Provocative chelation with DMSA and EDTA: Evidence for differential access to lead storage sites

Byong Kook Lee, B. S. Schwartz, W. Stewart, K. D. Ahn

Research output: Contribution to journalArticlepeer-review


Objectives: To validate a provocative chelation test with 2,3-dimercaptosuccinic acid (DMSA) by direct comparison with the standard ethylene diamine tetraacetic acid (EDTA) test in the same subjects; and to compare and contrast the predictors of lead excretion after DMSA with those after EDTA. A metal chelating agent given orally, DMSA may mobilise and enhance the excretion of lead from the storage sites in the body that are most directly relevant to the health effects of lead. A provocative chelation test with DMSA could thus have wide potential application in clinical care and epidemiological studies. Methods: 34 male lead workers in the Republic of Korea were given a single oral dose of 10 mg/kg DMSA, urine was collected over the next eight to 24 hours, and urine volume and urinary lead concentration determined at 0, 2, 4, 6, 8, and 24 hours. Either two weeks before or two weeks after the dose of DMSA 17 of these workers also received 1 g intravenous EDTA followed by an eight hour urine collection with fractionation at 0, 2, 4, 6, and 8 hours. Results: Urinary lead concentration peaked at two hours after DMSA and four hours after EDTA. Lead excretion after DMSA was less than after EDTA, and cumulative excretion after DMSA plateaued at six to eight hours. The two hour and four hour cumulative lead excretions after DMSA were highly correlated with the eight hour total (r = 0.76 and 0.95). In multiple linear regression analyses, blood lead was found to be an important predictor of EDTA-chelatable lead, whereas urinary aminolevulinic acid (ALAU) was associated with DMSA-chelatable lead. Notably, lead excretion after DMSA was greatly increased if EDTA was given first. An earlier dose of EDTA also modified the relation between ALAU and DMSA-chelatable lead in that workers who received EDTA before DMSA showed a much steeper dose-response relation between these two measures. Conclusions: The predictors of lead excretion after DMSA and EDTA are different and an earlier dose of EDTA may increase lead excretion after a subsequent dose of DMSA. The results suggest that two hour or four hour cumulative lead excretion after DMSA may provide an estimate of lead in storage sites that are most directly relevant to the health effects of lead.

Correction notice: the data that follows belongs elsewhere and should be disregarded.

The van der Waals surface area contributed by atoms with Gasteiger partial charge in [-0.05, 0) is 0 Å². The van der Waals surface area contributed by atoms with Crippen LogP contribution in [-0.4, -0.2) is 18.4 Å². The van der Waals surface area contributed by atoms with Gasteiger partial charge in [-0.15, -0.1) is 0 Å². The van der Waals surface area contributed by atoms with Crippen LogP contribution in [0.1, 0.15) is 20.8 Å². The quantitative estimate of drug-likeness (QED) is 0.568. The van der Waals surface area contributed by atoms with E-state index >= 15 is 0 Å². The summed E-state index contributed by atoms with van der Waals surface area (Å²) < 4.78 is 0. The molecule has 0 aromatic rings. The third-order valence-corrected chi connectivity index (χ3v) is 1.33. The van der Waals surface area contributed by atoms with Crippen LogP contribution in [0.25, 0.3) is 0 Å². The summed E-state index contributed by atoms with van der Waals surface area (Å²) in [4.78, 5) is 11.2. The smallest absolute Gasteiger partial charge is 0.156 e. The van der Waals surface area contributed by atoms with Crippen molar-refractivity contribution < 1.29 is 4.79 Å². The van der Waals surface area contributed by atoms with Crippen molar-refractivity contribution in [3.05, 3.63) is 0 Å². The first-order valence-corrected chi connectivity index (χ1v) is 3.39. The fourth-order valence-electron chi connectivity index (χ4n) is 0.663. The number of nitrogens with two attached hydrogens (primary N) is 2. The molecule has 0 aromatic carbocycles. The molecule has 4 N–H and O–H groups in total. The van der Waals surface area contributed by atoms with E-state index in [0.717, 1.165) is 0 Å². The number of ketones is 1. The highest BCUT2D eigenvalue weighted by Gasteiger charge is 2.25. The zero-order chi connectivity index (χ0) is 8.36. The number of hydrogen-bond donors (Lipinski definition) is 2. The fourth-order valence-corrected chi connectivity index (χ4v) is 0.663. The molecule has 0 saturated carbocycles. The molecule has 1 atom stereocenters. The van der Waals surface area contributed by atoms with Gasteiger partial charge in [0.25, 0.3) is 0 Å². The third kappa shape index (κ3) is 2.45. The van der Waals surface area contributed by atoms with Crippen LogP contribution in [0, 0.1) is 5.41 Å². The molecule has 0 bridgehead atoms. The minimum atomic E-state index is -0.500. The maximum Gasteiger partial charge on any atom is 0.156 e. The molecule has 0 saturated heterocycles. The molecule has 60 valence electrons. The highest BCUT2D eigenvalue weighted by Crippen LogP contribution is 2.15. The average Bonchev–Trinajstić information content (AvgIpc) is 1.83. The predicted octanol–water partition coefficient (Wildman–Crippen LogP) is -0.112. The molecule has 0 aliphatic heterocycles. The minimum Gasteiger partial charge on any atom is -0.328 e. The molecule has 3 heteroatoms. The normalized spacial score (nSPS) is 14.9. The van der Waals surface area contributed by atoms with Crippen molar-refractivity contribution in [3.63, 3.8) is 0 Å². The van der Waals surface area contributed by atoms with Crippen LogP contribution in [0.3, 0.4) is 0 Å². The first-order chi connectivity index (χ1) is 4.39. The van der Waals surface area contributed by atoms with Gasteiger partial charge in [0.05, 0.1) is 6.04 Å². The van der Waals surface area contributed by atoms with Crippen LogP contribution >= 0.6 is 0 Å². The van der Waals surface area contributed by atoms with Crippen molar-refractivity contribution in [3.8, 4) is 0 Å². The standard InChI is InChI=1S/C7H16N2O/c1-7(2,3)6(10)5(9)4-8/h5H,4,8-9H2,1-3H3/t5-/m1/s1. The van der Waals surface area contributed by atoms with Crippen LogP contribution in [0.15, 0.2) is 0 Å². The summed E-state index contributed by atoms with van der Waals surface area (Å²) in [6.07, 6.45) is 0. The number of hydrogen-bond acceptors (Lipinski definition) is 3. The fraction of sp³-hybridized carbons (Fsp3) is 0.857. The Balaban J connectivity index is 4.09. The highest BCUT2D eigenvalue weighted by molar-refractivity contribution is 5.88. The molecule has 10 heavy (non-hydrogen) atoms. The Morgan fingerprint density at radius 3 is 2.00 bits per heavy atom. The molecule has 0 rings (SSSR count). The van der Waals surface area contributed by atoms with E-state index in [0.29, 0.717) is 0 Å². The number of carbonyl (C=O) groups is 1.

Original languageEnglish (US)
Pages (from-to)13-19
Number of pages7
JournalOccupational and Environmental Medicine
Issue number1
StatePublished - 1995
Externally publishedYes


  • Chelating agents
  • Dimercaptosuccinic acid
  • Lead

ASJC Scopus subject areas

  • Public Health, Environmental and Occupational Health


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